When my professor mentioned King Ferdinand and Queen Isabella, her choice of words were quite interesting.  “They finally got rid of all those Arabs.”  Did she really just say that in an “International Studies” class?  I suppose “Christian” and “Jew” is equated with democracy and “good,” while “Arab” and “Muslim” are “dictators” and “evil.”  I raised my hand and told her, “You forgot that they got rid of the Jews too.”  She replied, “What?”  I added, “The Spanish Inquisition.  They didn’t just expel the Muslims, but they kicked all of the Jews out too.  They killed a lot of Muslims and Jews.”  Students in the class started to laugh for some reason.  My professor simply replied, “Oh yeah, you’re right.  And we’re going to get to that, I’m just saying that the Arabs got there around 711 and it took a while to get them out.”  I didn’t take that response too well.  I said, “Wow, that sounded biased.  First of all, they weren’t all Arabs.  Second, the Muslims were actually integrated in the country and they coexisted with the Jews and Christians.”  I heard a girl on the other side of the room say, “Shut up.”   Figures.

Yes, I will shut up so that the professor can brainwash us into otherizing the Muslims, but then again, the brainwashing isn’t really necessary because we’re already conditioned by the media to think that Muslims are “misogynistic terrorists” who want to destroy Western civilization as we know it, right?  How convenient for my professor.

About a week ago, a friend and I were speaking about Pakistan.  Then, the inevitable question came, “Are there terrorists in Pakistan?”  There’s that word again.  But what does “terrorism” mean?  Let’s do a quick exercise in semantics.  According to Dictionary.com, “terrorism” means:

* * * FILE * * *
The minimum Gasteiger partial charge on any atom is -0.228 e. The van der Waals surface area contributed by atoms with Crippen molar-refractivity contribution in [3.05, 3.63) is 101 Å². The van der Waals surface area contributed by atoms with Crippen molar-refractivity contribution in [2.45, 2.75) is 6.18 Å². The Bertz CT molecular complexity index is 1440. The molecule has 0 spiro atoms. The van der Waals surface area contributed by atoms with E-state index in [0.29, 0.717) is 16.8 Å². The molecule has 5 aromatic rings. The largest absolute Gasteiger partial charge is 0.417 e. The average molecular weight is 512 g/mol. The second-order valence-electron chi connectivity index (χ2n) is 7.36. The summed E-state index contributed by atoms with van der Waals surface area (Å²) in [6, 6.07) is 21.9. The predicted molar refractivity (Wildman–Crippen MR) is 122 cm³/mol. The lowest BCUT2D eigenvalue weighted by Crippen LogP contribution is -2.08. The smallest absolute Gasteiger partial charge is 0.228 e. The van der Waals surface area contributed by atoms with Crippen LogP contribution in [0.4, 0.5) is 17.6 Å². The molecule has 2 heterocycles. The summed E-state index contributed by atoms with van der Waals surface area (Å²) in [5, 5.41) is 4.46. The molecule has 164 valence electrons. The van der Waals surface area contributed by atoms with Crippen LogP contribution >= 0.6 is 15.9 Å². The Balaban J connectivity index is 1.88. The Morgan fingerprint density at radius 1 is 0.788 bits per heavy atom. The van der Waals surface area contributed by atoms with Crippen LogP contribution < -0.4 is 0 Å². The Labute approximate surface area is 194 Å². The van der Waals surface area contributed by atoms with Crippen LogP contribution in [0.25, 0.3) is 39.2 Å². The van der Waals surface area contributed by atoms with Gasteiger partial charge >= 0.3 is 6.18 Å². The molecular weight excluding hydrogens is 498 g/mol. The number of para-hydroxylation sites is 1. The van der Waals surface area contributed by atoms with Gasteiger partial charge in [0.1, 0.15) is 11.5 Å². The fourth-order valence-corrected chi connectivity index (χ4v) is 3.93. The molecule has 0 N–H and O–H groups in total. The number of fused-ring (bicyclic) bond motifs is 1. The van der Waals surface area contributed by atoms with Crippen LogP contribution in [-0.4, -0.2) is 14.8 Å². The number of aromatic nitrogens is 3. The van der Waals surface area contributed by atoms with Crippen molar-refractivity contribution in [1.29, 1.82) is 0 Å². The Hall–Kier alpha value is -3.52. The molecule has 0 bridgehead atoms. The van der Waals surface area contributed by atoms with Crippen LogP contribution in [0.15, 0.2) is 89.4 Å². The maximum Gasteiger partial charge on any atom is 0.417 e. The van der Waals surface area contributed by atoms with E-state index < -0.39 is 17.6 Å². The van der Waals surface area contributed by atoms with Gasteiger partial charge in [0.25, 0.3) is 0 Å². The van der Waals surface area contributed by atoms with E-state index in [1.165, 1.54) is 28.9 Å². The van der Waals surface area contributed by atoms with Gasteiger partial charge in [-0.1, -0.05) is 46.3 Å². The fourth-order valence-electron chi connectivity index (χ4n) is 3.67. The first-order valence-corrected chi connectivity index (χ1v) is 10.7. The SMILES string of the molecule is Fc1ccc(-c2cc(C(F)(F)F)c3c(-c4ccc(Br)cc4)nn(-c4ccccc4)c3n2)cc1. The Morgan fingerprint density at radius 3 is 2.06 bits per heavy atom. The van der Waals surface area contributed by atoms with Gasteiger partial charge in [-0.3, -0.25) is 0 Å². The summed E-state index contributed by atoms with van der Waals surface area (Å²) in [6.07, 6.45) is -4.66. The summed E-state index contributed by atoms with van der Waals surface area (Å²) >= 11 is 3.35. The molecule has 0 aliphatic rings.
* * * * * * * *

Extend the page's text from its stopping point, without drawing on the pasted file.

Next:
(1)  The use of violence and threats to intimidate or coerce, esp. for political purposes.  (2)  The state of fear and submission produced by terrorism or terrorization.  (3)  A terroristic method of governing or of resisting a government.

Ok, let’s look at what happened last Winter when the State of Israel launched relentless airstrike attacks on Gaza which not only bombed homes and two UN schools, but also killed over 1,400 Palestinians.  Yes, that is a lot of people!  Is this not “the use of violence and threats to intimidate or coerce” aka “terrorism?”  Yet, you would never hear someone ask the question, “Are there terrorists in Israel?”  (unless, of course, they’re asking about the Arab and Muslim citizens in Israel).  Why?  Because we’re conditioned to perceive Israel and the West as the “good guys” and “upholders of democracy.”  It’s all about reinforcing “us versus them.”  As Bush said, “You are either with us or against us.”  There is good and evil.  There is no gray area.